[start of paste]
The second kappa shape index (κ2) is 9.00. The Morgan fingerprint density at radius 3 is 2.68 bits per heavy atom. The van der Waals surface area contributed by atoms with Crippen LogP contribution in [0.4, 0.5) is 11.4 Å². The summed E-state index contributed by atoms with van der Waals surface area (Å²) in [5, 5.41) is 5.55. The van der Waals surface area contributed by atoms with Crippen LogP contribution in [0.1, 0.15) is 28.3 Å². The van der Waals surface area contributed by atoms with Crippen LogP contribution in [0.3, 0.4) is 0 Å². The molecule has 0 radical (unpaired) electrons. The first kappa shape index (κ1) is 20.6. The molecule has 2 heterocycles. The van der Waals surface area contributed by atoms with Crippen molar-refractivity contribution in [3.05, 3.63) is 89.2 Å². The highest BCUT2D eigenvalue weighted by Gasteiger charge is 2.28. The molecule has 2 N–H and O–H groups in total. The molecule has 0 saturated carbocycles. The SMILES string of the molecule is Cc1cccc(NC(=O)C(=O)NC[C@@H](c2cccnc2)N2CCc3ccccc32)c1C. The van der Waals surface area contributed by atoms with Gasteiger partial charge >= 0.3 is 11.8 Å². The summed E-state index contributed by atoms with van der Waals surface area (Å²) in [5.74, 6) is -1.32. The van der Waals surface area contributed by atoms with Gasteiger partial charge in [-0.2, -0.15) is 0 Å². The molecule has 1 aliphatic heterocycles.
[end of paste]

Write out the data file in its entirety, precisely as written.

The second kappa shape index (κ2) is 9.00. The Morgan fingerprint density at radius 3 is 2.68 bits per heavy atom. The van der Waals surface area contributed by atoms with Crippen LogP contribution in [0.4, 0.5) is 11.4 Å². The summed E-state index contributed by atoms with van der Waals surface area (Å²) in [5, 5.41) is 5.55. The van der Waals surface area contributed by atoms with Crippen LogP contribution in [0.1, 0.15) is 28.3 Å². The van der Waals surface area contributed by atoms with Crippen LogP contribution in [0.3, 0.4) is 0 Å². The molecule has 0 radical (unpaired) electrons. The first kappa shape index (κ1) is 20.6. The molecule has 2 heterocycles. The van der Waals surface area contributed by atoms with Crippen molar-refractivity contribution in [3.05, 3.63) is 89.2 Å². The highest BCUT2D eigenvalue weighted by Gasteiger charge is 2.28. The molecule has 2 N–H and O–H groups in total. The molecule has 0 saturated carbocycles. The SMILES string of the molecule is Cc1cccc(NC(=O)C(=O)NC[C@@H](c2cccnc2)N2CCc3ccccc32)c1C. The van der Waals surface area contributed by atoms with Gasteiger partial charge >= 0.3 is 11.8 Å². The summed E-state index contributed by atoms with van der Waals surface area (Å²) in [5.74, 6) is -1.32. The van der Waals surface area contributed by atoms with Gasteiger partial charge in [-0.2, -0.15) is 0 Å². The molecule has 1 aliphatic heterocycles.